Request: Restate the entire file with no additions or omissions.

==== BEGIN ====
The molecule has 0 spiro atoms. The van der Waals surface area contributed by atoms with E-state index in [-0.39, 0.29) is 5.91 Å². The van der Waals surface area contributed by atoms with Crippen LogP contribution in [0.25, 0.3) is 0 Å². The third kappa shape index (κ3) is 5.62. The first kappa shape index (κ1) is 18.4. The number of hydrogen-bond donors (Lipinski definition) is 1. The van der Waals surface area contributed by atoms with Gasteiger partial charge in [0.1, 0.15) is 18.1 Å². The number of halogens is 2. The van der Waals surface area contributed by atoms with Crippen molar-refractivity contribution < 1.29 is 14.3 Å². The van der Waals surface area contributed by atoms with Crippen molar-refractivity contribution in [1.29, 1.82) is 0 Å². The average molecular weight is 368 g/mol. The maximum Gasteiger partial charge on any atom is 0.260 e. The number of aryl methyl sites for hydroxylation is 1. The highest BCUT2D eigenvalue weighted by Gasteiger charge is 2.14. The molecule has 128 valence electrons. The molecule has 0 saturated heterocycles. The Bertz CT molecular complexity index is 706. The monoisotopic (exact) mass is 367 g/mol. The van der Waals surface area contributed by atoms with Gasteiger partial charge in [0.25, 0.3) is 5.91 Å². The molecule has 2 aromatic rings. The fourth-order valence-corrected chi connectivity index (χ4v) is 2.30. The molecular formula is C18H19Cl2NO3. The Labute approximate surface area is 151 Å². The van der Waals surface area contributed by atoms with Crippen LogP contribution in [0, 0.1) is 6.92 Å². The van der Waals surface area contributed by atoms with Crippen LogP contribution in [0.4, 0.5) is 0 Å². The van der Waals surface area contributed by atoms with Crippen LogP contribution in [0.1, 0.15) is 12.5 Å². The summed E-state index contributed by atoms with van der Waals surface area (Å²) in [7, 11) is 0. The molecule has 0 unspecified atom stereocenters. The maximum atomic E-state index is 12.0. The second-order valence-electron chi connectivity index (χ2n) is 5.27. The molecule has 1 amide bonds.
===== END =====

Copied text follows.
The molecule has 0 spiro atoms. The van der Waals surface area contributed by atoms with E-state index in [-0.39, 0.29) is 5.91 Å². The van der Waals surface area contributed by atoms with Crippen LogP contribution in [0.25, 0.3) is 0 Å². The third kappa shape index (κ3) is 5.62. The first kappa shape index (κ1) is 18.4. The number of hydrogen-bond donors (Lipinski definition) is 1. The van der Waals surface area contributed by atoms with Gasteiger partial charge in [0.1, 0.15) is 18.1 Å². The number of halogens is 2. The van der Waals surface area contributed by atoms with Crippen molar-refractivity contribution < 1.29 is 14.3 Å². The van der Waals surface area contributed by atoms with Crippen molar-refractivity contribution in [1.29, 1.82) is 0 Å². The average molecular weight is 368 g/mol. The maximum Gasteiger partial charge on any atom is 0.260 e. The number of aryl methyl sites for hydroxylation is 1. The highest BCUT2D eigenvalue weighted by Gasteiger charge is 2.14. The molecule has 128 valence electrons. The molecule has 0 saturated heterocycles. The Bertz CT molecular complexity index is 706. The monoisotopic (exact) mass is 367 g/mol. The van der Waals surface area contributed by atoms with Gasteiger partial charge in [0.25, 0.3) is 5.91 Å². The molecule has 2 aromatic rings. The fourth-order valence-corrected chi connectivity index (χ4v) is 2.30. The molecular formula is C18H19Cl2NO3. The Labute approximate surface area is 151 Å². The van der Waals surface area contributed by atoms with Crippen LogP contribution in [0, 0.1) is 6.92 Å². The van der Waals surface area contributed by atoms with Crippen LogP contribution in [0.4, 0.5) is 0 Å². The van der Waals surface area contributed by atoms with Crippen LogP contribution in [0.1, 0.15) is 12.5 Å². The summed E-state index contributed by atoms with van der Waals surface area (Å²) in [7, 11) is 0. The molecule has 0 unspecified atom stereocenters. The maximum atomic E-state index is 12.0. The second-order valence-electron chi connectivity index (χ2n) is 5.27. The molecule has 1 amide bonds.